At first he apologizes, tries to explain himself only to have the words die on the tip of his tongue. It doesn't make any difference, because like everything else the damage is done and Noatak is gone and innocent people went to prison because of him and he's bloodbent the Avatar, the council, the chief of police. Three children. In the end he couldn't protect anybody. History will remember him as a corrupt, dangerous official and history will be right.

The doctors are watching him more closely now. They've found him hunched at the edge of his bed more than once having quiet, one-sided conversations with a ghost.


He wishes he could be angry.

As is, when he shouts at Noatak (lingering at the back of his mind, a dead thing) it just hurts.

Pacing, he demands explanations in a stream—one trailing into another and another still. Tarrlok needs to know why he was left alone, if he wasn't good enough, if their mother wasn't good enough, if they deserved Yakone. He starts to ask about weakness then catches himself because they both know that answer. He stops. Looks to the floor.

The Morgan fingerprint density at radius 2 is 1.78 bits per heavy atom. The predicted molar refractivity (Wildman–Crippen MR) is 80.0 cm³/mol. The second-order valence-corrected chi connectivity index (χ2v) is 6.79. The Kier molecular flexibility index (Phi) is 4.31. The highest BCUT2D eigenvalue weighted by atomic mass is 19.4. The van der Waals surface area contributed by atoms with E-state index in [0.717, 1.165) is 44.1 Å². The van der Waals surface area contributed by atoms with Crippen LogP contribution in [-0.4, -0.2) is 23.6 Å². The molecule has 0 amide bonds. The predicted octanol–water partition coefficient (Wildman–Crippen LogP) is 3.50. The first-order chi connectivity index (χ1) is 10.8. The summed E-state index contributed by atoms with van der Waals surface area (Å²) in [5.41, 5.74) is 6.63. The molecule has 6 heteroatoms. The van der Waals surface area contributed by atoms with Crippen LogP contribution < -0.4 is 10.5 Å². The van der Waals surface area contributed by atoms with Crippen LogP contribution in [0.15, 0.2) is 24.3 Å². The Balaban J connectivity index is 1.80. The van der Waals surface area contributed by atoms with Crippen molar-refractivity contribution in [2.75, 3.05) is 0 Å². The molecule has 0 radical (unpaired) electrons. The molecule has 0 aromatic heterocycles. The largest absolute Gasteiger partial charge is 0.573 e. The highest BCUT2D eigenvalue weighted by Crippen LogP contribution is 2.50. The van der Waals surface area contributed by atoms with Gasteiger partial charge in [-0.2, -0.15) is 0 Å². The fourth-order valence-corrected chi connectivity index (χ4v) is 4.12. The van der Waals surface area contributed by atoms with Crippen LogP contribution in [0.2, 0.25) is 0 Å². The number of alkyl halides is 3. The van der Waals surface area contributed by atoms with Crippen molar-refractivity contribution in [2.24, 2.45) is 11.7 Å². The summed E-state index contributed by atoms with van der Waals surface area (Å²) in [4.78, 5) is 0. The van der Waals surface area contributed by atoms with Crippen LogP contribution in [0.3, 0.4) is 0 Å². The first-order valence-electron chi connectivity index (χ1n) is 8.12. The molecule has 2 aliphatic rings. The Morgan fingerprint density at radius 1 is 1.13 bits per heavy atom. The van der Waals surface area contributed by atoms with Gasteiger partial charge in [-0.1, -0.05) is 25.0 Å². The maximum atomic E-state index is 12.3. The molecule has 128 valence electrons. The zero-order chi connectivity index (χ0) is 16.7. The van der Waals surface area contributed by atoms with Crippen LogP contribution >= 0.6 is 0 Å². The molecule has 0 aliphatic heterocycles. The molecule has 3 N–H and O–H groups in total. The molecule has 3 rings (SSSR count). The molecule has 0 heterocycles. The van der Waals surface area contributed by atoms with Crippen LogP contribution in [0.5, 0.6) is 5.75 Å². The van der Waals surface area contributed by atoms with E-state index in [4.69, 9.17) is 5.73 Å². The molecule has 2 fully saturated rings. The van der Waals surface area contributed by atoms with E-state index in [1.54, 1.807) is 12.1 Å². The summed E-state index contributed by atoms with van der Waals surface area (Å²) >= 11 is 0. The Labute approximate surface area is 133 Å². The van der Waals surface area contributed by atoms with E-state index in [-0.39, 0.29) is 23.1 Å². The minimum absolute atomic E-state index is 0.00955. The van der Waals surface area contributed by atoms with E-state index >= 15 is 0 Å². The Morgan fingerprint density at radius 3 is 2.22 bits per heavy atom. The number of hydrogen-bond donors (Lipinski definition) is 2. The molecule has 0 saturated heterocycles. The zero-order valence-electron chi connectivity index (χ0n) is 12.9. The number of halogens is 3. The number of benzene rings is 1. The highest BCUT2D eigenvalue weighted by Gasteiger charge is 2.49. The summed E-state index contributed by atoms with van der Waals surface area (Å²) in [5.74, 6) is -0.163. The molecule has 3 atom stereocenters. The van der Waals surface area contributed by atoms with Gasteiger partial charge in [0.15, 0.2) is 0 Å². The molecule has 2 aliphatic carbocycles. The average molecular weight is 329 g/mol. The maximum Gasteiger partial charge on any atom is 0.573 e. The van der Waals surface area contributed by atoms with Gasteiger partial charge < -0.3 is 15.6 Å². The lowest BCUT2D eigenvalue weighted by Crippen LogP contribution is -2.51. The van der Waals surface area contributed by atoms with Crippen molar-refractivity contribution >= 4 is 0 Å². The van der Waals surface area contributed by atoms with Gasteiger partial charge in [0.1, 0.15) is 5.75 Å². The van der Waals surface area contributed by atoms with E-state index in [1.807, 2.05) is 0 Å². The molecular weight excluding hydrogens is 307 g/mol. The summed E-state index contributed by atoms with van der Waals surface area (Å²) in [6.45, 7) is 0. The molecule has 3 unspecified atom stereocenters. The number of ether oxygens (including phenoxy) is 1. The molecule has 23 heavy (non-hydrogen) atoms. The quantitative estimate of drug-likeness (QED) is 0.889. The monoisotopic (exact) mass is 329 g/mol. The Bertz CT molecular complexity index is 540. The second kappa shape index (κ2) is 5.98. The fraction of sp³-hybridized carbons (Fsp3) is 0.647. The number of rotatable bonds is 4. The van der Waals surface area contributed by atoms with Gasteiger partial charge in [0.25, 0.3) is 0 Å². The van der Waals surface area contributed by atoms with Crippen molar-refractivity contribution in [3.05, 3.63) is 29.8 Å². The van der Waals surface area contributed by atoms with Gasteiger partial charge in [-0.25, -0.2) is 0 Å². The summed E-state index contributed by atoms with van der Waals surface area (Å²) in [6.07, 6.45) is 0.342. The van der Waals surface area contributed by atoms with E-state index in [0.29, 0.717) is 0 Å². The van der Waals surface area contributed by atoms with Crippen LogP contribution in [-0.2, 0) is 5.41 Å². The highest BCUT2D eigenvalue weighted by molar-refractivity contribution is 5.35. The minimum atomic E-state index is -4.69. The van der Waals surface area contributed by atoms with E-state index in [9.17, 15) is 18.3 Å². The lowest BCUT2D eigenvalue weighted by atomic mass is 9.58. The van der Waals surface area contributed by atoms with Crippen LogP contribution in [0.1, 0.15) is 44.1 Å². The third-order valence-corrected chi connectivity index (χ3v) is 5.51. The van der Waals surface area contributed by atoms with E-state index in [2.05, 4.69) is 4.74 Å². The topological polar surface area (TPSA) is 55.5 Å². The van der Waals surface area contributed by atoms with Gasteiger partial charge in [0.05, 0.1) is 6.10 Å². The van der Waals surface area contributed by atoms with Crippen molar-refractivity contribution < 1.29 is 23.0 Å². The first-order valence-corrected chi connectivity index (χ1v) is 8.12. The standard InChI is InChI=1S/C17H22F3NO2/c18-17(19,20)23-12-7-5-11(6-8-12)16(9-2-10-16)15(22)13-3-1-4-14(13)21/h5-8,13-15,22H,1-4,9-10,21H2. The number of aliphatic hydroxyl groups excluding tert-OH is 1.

He continues, softer. Amon has hurt so many people over the years in the name of justice. In the name of equality. Ultimately he was a hypocrite who used bending to destroy. He wielded fear better than their father ever did.

And this power, this lie he repeated to himself as a mantra, became more important than anything else.

They aren't so different. But Tarrlok still wants to know if it was easy to cripple him, to lock him away, to force the truth about them both to the surface. He wonders if he would have been able to do the same.

"Answer me. Please."

Noatak says nothing.


One day he wakes up to find his brother, his brother as the child he remembers, standing over him. At first, neither of them moves or speaks.

"This is about revenge, isn't it?"

Noatak's expression doesn't even flicker. In a blink he's gone. Tarrlok is left feeling hollow, as if somebody has carved his insides out with a knife.